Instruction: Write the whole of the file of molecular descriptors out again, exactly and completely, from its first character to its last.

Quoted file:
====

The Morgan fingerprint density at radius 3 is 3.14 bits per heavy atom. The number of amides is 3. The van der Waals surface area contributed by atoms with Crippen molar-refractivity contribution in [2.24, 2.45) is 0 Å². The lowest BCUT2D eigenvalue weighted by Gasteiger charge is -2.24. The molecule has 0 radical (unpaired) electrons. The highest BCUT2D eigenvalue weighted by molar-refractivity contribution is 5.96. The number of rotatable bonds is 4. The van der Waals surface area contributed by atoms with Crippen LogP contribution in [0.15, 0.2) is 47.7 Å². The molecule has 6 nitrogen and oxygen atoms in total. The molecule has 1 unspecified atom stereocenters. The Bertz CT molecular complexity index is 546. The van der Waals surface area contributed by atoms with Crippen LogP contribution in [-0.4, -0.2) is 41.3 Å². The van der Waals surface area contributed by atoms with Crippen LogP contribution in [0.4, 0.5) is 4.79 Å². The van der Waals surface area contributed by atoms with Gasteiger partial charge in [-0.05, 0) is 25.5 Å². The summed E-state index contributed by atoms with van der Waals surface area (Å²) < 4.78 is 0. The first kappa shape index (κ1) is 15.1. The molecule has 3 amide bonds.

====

The Morgan fingerprint density at radius 3 is 3.14 bits per heavy atom. The number of amides is 3. The van der Waals surface area contributed by atoms with Crippen molar-refractivity contribution in [2.24, 2.45) is 0 Å². The lowest BCUT2D eigenvalue weighted by Gasteiger charge is -2.24. The molecule has 0 radical (unpaired) electrons. The highest BCUT2D eigenvalue weighted by molar-refractivity contribution is 5.96. The number of rotatable bonds is 4. The van der Waals surface area contributed by atoms with Crippen LogP contribution in [0.15, 0.2) is 47.7 Å². The molecule has 6 nitrogen and oxygen atoms in total. The molecule has 1 unspecified atom stereocenters. The Bertz CT molecular complexity index is 546. The van der Waals surface area contributed by atoms with Crippen LogP contribution in [-0.4, -0.2) is 41.3 Å². The van der Waals surface area contributed by atoms with Crippen LogP contribution in [0.4, 0.5) is 4.79 Å². The van der Waals surface area contributed by atoms with Gasteiger partial charge in [-0.05, 0) is 25.5 Å². The summed E-state index contributed by atoms with van der Waals surface area (Å²) < 4.78 is 0. The first kappa shape index (κ1) is 15.1. The molecule has 3 amide bonds.